System Safety Monitor Learning Thread

Discussion in 'other anti-malware software' started by TheKid7, Jun 18, 2008.

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  1. TheKid7

    TheKid7 Registered Member

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    I'd like to start a Learning Thread on configuring/using System Safety Monitor (Paid). It seems like such a good program but I need some help with creating a quality guide to help others and myself with tweaks/configuration.

    Thank you.
     
  2. n8chavez

    n8chavez Registered Member

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    I am not so sure this program is still relevant. It is not actively developed. There are better, more capable, alternatives available; such as EQS, DefenseWall, or Safe n Sec.
     
  3. Peter2150

    Peter2150 Global Moderator

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    I would disagree with that. I'd be interested in seeing people more advanced then I posting what they do with SSM

    Pete
     
  4. bellgamin

    bellgamin Very Frequent Poster

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    A- The developer (Vitali) of SSM is very active, and responds quickly to all forum posts, issues, etc at the SSM forum.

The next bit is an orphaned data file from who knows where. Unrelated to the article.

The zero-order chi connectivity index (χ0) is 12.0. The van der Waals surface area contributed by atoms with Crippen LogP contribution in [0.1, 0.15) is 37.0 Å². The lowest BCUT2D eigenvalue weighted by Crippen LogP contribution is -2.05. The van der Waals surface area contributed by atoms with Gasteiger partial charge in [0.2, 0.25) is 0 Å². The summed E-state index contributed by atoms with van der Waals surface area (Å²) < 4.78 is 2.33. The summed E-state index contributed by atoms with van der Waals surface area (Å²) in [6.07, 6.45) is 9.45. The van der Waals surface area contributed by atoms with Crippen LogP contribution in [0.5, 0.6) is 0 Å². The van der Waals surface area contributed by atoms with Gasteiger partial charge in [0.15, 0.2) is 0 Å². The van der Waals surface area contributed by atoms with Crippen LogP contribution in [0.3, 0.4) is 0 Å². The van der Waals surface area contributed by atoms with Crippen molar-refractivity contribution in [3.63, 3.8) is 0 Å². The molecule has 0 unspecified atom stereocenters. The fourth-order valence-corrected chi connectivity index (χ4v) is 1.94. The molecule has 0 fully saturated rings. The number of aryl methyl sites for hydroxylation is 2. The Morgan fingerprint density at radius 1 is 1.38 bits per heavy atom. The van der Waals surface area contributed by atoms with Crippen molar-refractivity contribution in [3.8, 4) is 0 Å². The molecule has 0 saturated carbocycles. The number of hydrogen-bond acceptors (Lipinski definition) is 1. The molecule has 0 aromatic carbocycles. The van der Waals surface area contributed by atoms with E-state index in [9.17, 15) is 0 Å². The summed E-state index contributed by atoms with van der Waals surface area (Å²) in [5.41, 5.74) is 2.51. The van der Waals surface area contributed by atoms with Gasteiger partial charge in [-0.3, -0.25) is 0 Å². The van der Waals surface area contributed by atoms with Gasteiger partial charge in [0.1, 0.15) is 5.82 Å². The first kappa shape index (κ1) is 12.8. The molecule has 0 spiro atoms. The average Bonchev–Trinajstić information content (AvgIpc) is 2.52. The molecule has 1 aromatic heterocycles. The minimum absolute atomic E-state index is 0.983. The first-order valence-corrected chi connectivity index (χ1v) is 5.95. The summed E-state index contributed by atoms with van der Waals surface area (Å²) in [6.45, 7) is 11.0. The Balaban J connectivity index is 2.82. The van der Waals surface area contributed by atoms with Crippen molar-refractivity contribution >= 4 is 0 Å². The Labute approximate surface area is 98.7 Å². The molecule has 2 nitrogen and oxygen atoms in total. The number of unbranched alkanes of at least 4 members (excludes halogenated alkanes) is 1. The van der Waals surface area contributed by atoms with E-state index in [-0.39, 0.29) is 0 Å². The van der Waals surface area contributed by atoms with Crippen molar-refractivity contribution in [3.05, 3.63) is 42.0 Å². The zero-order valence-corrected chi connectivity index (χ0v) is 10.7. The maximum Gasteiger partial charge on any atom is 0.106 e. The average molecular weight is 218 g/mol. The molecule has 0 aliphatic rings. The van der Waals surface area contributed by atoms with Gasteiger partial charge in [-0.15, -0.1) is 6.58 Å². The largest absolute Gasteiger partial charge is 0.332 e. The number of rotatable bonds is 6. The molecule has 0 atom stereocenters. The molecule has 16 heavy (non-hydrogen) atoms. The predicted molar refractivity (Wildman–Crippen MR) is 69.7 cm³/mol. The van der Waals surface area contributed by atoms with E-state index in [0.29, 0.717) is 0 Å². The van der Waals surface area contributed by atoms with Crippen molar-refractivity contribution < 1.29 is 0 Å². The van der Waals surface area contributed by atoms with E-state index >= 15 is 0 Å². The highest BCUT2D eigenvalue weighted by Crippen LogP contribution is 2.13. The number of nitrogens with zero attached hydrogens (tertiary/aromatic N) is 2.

B- The current version of SSM is quite up-to-date & is fully compatible with Vista and XP. Vitali and his helper/tester are currently working on adding a file protector to SSM, and have estimated its readiness for use by the latter days of this summer.

    C- Except for its lack of file protection, SSM is fully the equal of other classical HIPS such as Defense+ & ProSecurity.

    >Comparing SSM to DefenseWall is inapplicable because SSM is a classical HIPS whereas DW is NOT. Rather, DW is a HIPS/sandbox combo.

    >Comparing SSM to EQS requires caveats. Although EQS is a classical HIPS, it offers very little default protection, but instead places 99% of the configuration load on the user. SSM on the other hand is fundamentally configured for effective protection right out of the box, and offers a learning mode for aiding users in further configuring its protection.

    >As to Safe'nSec -- it is a very good classical HIPS; well-configured from the get-go; but it has no forum and its developers respond to support requests verrry slowly or not at all. If you can comprehend its out-dated & convoluted help files -- well & good. Otherwise, you're pretty much on your own.